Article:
The road is a strange place. It’s liminal, neither here nor there, and time morphs when I travel. So, I turn to the radio, and it always disappoints.
You’d think good songs would make it through the ether in the wide-open places, but it’s mostly static. I’ll click the seek button and watch the green digits cycle in a loop, and when nothing comes in, I feel lost. Stretches without reception feel desolate, alien, hostile, and I’ll speed up a little until something comes through. And when my radio finally finds something in the void, the station is usually old and stale: mariachi music, a sermon of some sort, or classical symphonies. I’ll land on the latter and leave it, doing my best to pretend like I appreciate Mozart, and then I’ll drive through the backwoods of Colorado waiting for something better, clicking the seek button whenever the violins get annoying, listening for something familiar the way I look for landmarks.
Granted, satellite radio is an option, but that’s just more of the same stuff I listen to while I’m at home, and it’s best to leave behind the familiar while traveling. Sure, some music is impossible to escape—that “here I go again” song by Whitesnake always comes on at least once during every trip, making me think about fog machines and women with big hair sitting on expensive cars—but without fail, I’ll hear something new, or learn something new thanks to NPR, and that’s the best part: novelty.
Know what I mean? I travel to hear and see new things, and I think it’s the same for all of us. However, that’s not to say there aren’t a few familiar things that come with me on every trip: my cowboy boots, my vintage North Face backpack, and marijuana. Fun, right? But marijuana isn’t exactly travel-friendly, if you know what I mean—the stuff stinks, so I usually bring edibles and my vaporizer, which is also something novel.
It still blows me away that we have marijuana vaporizers nowadays, because the word “vaporizer” sounds super futuristic, like “ray-gun” or “teleporter.” But they’re here now and they’re awesome. I’m in Boulder right now, doing my best to spread the word about The Greenery Hash Factory’s ridiculously good solventless concentrates, and I brought my PAX Era with me, which I love so much that it’s about to become just as necessary as my lucky backpack. And we just started selling PAX Pods and PAX Era batteries at our Durango dispensary, The Greenery, so this week, I figured I should tell you about them.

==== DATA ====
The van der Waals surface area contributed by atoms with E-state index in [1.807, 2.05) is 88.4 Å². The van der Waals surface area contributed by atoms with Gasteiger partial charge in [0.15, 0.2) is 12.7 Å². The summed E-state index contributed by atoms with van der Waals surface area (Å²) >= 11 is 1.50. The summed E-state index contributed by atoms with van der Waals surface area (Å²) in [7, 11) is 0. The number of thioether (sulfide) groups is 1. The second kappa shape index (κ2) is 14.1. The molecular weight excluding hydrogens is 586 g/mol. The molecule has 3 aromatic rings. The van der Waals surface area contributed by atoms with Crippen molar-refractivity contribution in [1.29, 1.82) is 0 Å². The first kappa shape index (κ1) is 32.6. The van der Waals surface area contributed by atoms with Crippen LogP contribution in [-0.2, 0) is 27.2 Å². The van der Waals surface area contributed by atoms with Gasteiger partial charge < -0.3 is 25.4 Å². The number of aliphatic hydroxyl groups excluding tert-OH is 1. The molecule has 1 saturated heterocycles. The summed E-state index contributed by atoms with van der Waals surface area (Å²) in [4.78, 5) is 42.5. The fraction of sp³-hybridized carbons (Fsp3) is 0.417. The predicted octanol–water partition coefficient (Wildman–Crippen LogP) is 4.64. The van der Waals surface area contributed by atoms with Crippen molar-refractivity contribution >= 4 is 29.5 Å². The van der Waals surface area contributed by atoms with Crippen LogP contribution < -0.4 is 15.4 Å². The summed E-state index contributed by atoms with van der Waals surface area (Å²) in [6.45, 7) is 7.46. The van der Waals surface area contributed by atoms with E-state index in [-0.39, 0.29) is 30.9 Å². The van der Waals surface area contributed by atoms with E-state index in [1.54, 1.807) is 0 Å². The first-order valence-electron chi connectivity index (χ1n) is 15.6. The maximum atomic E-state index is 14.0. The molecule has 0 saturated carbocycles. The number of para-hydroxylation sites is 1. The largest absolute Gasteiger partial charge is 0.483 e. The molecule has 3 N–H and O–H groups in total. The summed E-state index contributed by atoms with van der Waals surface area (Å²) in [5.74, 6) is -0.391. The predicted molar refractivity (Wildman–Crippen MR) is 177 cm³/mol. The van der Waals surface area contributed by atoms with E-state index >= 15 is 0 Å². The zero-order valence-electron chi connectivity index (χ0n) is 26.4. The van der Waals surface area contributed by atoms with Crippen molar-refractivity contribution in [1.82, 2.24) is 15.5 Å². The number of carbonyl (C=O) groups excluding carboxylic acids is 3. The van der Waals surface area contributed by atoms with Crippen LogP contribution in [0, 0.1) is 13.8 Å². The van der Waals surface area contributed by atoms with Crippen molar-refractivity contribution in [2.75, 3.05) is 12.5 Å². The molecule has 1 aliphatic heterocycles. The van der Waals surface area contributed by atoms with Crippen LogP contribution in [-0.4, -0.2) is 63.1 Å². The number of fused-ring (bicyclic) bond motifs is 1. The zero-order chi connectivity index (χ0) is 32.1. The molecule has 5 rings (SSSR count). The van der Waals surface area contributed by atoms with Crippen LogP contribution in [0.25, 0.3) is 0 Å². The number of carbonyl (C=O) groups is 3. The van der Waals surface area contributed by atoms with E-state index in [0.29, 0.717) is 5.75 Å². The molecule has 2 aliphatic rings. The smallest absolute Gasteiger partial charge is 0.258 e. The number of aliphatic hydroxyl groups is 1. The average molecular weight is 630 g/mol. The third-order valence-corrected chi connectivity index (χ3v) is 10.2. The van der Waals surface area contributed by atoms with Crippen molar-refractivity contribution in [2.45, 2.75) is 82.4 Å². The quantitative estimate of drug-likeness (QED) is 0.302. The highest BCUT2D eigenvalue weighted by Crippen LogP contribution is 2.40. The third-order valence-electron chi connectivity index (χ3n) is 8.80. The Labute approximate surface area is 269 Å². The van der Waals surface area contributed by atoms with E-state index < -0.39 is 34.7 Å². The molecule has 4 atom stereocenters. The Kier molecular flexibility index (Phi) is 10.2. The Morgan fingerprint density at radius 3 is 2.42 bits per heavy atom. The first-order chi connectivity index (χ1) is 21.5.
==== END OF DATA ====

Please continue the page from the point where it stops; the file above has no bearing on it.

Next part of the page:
The vape pens most people are used to have a threaded cartridge that screws onto the battery, but the PAX Era is different in that you just plug the cartridge into the top, no righty-tighty necessary. And most vaporizers use a single ceramic element or a wick to heat the oil, but the PAX system uses two wicks which means you can make the hits twice as strong as usual (if you’re in to that sort of thing). But the best part about the PAX system is the smart battery.
Yes, “they” have officially made a Bluetooth smart-battery for smoking marijuana. There’s even an app you can download for your phone that’ll connect to these batteries, and it’ll allow you to adjust your vape-pen’s temperature remotely, track the number of hits you get per pod, and lock your battery with the push of a button. Isn’t that crazy? That means you can take a hit from your vape pen, lock it with your smartphone, and then leave your PAX Era out on the coffee table. Your kids or your roommates (or anyone else who can’t see the line between “mine” and “yours”) won’t be able to pick it up and smoke when you’re not looking. It’s insane how far we’ve come technologically speaking in this industry in such a short period of time.
But I’ll admit, the PAX Era is a little tricky to figure out in the beginning, so here’re the answers to the two most common questions I get in our shop about how to use the PAX system:
Q: How do I know if my battery is charged?
A: Most batteries come with a partial charge, but to check it, all you need to do is shake your PAX battery. The petals on the front will light up: one lighted petal means your battery is almost dead, and four means it’s charged completely. If you see only one lighted petal when you shake the battery, plug it in with the provided USB charger and let it sit for about an hour.
Q: I’m getting weak hits, so how do I change my pen’s temperature?
A: Most people use the smartphone app, but it isn’t necessary. Just follow these steps:
1.) Insert the PAX Pod into the top of your battery and then give your pen a shake; the petals will light up.
2.) As soon as the petals light up, quickly remove the pod. The petals will start cycling through the temperature settings.
3.) As soon as the petals display the temperature setting you want, quickly put the pod back into the battery to lock in the temperature setting (the setting colors are listed in the pamphlet that comes with every battery).
And frankly, that’s all you need to know. As soon as you master the battery check and temperature change, the PAX Era vape pen is one of the most reliable, user-friendly systems available—there isn’t even a button to press when you’re using your vape pen because these things are automatically activated when you start to inhale. I couldn’t be more impressed.
At The Greenery, our Durango dispensary, we’re selling the PAX Era batteries for $30 before tax (which is a damn good deal), and we’re selling the double-wick pods for $55 before tax. Each pod contains 500mg of concentrate (Sativa oil, Indica oil, or distillate). And if you’d like to learn more about the PAX Era or see a demonstration as to how they work, simply come see Your Best Buds at 208 Parker Avenue, and we’ll show you something new for the next time you go down the only road you’ve ever known (Whitesnake!).